This is exactly why I chose a particular camp for my daughter this summer. It was a brand I trusted from a previous experience with their preschool/daycare. They could always be counted on to communicate what was happening each week. They were great about sending home monthly calendars, weekly newsletters to hear about how lesson plans went, daily reminders about what to bring the next day, and even email reminders to reinforce messages. You may think this was over-communicating, but I really appreciated all that interaction with my hectic schedule.
So the first week of summer rolls around and I haven’t heard from the camp. “Did I accidentally forget to register for the first week?” I asked myself. I felt certain I could trust them to send a welcome email before camp started. I called and sure enough I had registered and my daughter missed the first week of camp! Where was my reminder email? How was I supposed to know what my camper needed for the week?
After several phone calls to understand where the breakdown was, they informed me that they have no systems in place to trigger welcome emails or reminders to parents. This would have been helpful information to know when I registered for camp. How can I trust them if they couldn’t even explain this when I registered and they offered no solution for the future?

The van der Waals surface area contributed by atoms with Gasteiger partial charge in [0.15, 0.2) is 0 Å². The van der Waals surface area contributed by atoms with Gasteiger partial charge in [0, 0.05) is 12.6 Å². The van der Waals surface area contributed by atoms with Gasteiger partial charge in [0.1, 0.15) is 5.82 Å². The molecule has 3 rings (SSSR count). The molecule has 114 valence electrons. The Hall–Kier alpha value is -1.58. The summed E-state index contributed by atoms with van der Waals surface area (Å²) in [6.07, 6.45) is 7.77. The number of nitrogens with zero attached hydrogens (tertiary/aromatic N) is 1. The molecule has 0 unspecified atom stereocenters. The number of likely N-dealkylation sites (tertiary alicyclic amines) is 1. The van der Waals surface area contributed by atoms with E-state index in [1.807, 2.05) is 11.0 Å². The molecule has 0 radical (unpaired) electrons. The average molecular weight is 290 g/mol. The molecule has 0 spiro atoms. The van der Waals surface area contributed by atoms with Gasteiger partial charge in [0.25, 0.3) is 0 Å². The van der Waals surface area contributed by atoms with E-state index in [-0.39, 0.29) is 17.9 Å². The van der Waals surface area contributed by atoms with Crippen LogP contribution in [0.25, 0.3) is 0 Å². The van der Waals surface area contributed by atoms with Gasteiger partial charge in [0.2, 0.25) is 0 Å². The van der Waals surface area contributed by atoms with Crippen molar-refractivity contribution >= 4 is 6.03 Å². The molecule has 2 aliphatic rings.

Wow, they are missing many opportunities to restore trust!
Consumers also lost trust in Mattel in 2007 when they had to recall toys made in China not once, but twice because of lead paint. Mattel took quick action to regain the public’s trust. To start, the CEO publicly apologized and announced a new three-point check system. Next, Mattel didn’t hide behind the recalls. They used attention-grabbing ads on sites like Yahoo to alert customers and explain how to return the recalled products. Lastly, they have a Consumer Relations Support Center on their website to provide extensive details about recalls which reinforces transparency and helps rebuild trust.
What do you do to maintain trust and communication with your customers?
P.S. Fisher Price announced a recall today via Facebook and provided customers with a link to their Customer Support Center tab on Facebook. What an excellent way to build and maintain trust through social media communication. And a customer has already given Kudos! Well done, Mattel.